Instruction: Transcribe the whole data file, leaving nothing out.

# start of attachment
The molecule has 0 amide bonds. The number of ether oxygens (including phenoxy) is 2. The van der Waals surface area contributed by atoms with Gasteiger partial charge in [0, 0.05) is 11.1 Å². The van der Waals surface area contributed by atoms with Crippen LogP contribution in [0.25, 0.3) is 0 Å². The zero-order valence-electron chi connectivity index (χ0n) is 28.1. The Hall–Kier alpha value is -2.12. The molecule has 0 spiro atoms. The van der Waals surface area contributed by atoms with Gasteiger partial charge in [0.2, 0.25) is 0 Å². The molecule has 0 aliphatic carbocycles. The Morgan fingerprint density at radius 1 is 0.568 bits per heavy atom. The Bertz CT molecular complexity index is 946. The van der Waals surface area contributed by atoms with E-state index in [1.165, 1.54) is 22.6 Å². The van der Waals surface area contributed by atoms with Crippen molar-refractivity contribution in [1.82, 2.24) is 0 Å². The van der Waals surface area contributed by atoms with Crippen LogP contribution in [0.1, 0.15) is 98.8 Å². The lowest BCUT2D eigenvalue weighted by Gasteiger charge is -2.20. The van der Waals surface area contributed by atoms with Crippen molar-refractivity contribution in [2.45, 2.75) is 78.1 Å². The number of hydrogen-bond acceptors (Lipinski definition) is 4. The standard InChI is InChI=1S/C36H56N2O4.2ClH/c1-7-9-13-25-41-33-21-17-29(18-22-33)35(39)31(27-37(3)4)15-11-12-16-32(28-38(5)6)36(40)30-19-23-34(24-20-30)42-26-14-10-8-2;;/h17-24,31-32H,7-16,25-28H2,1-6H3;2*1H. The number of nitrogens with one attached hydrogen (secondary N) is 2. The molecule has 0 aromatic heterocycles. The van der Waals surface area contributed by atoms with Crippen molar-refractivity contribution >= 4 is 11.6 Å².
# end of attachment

The molecule has 0 amide bonds. The number of ether oxygens (including phenoxy) is 2. The van der Waals surface area contributed by atoms with Gasteiger partial charge in [0, 0.05) is 11.1 Å². The van der Waals surface area contributed by atoms with Crippen LogP contribution in [0.25, 0.3) is 0 Å². The zero-order valence-electron chi connectivity index (χ0n) is 28.1. The Hall–Kier alpha value is -2.12. The molecule has 0 spiro atoms. The van der Waals surface area contributed by atoms with Gasteiger partial charge in [0.2, 0.25) is 0 Å². The molecule has 0 aliphatic carbocycles. The Morgan fingerprint density at radius 1 is 0.568 bits per heavy atom. The Bertz CT molecular complexity index is 946. The van der Waals surface area contributed by atoms with E-state index in [1.165, 1.54) is 22.6 Å². The van der Waals surface area contributed by atoms with Crippen molar-refractivity contribution in [1.82, 2.24) is 0 Å². The van der Waals surface area contributed by atoms with Crippen LogP contribution in [0.1, 0.15) is 98.8 Å². The lowest BCUT2D eigenvalue weighted by Gasteiger charge is -2.20. The van der Waals surface area contributed by atoms with Crippen molar-refractivity contribution in [2.45, 2.75) is 78.1 Å². The number of hydrogen-bond acceptors (Lipinski definition) is 4. The standard InChI is InChI=1S/C36H56N2O4.2ClH/c1-7-9-13-25-41-33-21-17-29(18-22-33)35(39)31(27-37(3)4)15-11-12-16-32(28-38(5)6)36(40)30-19-23-34(24-20-30)42-26-14-10-8-2;;/h17-24,31-32H,7-16,25-28H2,1-6H3;2*1H. The number of nitrogens with one attached hydrogen (secondary N) is 2. The molecule has 0 aromatic heterocycles. The van der Waals surface area contributed by atoms with Crippen molar-refractivity contribution >= 4 is 11.6 Å².